Anyone who drives a car is familiar with the deplorable condition of some of New Jersey's roads and bridges. But the state's infrastructure problems go beyond its roads to include its electrical power grid and water systems. And the bill for keeping those systems working goes well beyond anything currently budgeted.
That's the gloomy assessment in a new study by a bipartisan, independent group of senior officials from previous Democratic and Republican administrations who looked at the state's infrastructure. In a report called "Facing Our Future: Infrastructure Investments Necessary for Economic Success," the group says it will take $70 billion to bring the state's electrical system, drinking-water and wastewater systems, public transportation and roadways up to necessary standards, and that meeting those standards is necessary for the state to stay competitive and grow.
This includes investing $40 billion to upgrade antiquated drinking-water plants and wastewater-treatment facilities. Another $8.7 billion needs to be spent to upgrade electrical distribution systems to make them less vulnerable to extreme weather events. And work to fix roads, highways, bridges and mass transit would cost $21.3 billion.
Unfortunately, in the past, governors and legislators of both parties pushed off the infrastructure problem, shortchanging routine maintenance and forgoing comprehensive planning. One example is our inability to find a stable funding mechanism for road and bridge maintenance, leaving the Transportation Trust Fund just about broke.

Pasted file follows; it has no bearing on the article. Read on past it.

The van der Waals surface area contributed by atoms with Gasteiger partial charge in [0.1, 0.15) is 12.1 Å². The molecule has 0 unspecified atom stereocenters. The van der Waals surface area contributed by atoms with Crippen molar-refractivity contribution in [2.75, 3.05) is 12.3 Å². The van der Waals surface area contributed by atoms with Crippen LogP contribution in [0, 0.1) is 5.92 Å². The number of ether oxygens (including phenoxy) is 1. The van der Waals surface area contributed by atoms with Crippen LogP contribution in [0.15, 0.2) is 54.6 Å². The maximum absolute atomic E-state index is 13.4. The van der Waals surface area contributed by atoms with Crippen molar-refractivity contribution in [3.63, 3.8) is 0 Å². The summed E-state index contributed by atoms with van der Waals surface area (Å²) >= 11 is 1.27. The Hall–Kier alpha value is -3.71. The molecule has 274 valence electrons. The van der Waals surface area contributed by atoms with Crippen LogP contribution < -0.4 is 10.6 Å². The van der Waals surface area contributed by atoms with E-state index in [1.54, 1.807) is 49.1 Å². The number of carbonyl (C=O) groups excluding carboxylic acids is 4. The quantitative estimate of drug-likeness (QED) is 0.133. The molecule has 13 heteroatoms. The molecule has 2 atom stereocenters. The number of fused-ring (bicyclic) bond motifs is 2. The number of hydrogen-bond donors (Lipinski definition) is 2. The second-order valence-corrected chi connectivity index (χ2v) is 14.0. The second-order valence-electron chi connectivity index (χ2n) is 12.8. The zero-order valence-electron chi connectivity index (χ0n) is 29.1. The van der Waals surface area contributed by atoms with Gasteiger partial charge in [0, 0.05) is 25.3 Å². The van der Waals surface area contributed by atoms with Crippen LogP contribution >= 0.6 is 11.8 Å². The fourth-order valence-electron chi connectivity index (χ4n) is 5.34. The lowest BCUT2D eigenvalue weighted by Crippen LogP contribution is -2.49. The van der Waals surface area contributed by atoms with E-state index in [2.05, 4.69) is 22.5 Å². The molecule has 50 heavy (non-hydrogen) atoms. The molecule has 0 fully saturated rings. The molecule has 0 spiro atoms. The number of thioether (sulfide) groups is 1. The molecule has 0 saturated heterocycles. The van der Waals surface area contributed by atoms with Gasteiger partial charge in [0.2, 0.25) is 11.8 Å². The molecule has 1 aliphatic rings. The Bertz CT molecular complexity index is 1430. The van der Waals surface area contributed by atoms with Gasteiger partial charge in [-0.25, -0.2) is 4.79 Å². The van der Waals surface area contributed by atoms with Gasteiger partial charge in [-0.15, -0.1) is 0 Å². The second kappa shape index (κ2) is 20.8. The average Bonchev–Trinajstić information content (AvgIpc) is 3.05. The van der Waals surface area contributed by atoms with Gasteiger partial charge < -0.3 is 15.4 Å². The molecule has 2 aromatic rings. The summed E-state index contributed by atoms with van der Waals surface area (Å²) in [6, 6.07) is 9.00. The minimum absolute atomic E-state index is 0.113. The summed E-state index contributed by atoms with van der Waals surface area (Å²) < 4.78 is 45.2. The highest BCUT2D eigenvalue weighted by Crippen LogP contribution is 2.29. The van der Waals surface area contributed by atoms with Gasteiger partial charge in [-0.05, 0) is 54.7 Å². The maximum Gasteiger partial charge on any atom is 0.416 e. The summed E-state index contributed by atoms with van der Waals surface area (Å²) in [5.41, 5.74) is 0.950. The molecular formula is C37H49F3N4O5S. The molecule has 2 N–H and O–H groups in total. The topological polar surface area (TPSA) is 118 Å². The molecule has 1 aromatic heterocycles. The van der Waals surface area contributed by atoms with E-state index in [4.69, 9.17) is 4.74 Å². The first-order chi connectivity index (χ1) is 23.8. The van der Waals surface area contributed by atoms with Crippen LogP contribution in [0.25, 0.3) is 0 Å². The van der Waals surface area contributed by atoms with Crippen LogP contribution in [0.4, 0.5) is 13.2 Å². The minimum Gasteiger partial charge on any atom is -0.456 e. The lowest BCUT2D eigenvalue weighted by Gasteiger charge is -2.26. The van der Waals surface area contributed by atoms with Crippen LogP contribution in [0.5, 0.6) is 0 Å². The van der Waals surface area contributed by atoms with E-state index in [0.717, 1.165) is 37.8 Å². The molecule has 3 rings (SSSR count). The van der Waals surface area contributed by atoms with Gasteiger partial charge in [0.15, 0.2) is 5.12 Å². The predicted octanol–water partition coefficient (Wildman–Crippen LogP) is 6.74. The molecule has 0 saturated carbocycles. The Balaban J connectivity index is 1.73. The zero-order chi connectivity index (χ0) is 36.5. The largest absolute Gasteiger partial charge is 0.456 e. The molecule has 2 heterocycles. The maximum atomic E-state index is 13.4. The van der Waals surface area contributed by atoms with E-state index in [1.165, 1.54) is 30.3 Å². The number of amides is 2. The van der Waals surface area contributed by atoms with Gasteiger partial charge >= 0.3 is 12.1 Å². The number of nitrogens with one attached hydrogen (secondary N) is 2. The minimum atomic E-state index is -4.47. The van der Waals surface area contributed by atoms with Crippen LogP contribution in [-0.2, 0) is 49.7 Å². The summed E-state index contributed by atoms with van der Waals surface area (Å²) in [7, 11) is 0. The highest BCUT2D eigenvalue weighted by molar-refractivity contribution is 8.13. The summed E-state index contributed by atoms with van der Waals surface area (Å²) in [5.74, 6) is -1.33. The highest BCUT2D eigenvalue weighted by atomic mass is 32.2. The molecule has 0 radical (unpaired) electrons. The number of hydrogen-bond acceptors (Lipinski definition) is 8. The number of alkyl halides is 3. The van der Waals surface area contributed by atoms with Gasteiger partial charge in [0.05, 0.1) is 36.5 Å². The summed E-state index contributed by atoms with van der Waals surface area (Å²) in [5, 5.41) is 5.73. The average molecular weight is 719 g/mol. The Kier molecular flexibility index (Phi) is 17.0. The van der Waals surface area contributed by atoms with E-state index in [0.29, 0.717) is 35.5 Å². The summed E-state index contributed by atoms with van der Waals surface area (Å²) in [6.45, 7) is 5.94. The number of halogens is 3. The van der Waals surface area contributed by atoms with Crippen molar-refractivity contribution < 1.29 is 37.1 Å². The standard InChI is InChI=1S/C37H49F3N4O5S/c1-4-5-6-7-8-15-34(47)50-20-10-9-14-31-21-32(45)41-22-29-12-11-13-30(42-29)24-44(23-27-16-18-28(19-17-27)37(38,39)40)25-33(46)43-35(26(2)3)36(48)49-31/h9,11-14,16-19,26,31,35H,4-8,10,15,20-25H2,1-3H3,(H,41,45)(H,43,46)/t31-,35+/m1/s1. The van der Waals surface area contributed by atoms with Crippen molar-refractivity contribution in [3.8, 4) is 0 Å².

New Jersey's gas tax is the third-lowest in the nation and hasn't been increased in 21 years. Nearly all of the revenue from the 14.5-cent tax goes to pay interest on money borrowed for previous transportation projects. Not surprisingly, the report recommends raising the gas tax.
Of course, new revenue sources will only matter if that money is actually spent on infrastructure. But elected officials have routinely raided transportation funds to plug budget holes.
To prevent this, the report recommends consolidating New Jersey's seven existing transit and transportation agencies into one "public benefits corporation," a utility-like agency that could save money through consolidation. Funding would be controlled by an independent board, rather than legislators and governors.
We're not sure creating a new super transportation bureaucracy is a great idea. New Jersey's experience shows that such agencies tend to grow out of control. But the plan would be a way to encourage long-term, comprehensive thinking about infrastructure improvements.
That kind of thinking is rare. In the current political climate, it is questionable whether voters will support - or even tolerate - leaders who plan responsibly for the future, especially when that means asking more of us today.
The "Facing Our Future" report asks a different question: Can we afford to do otherwise?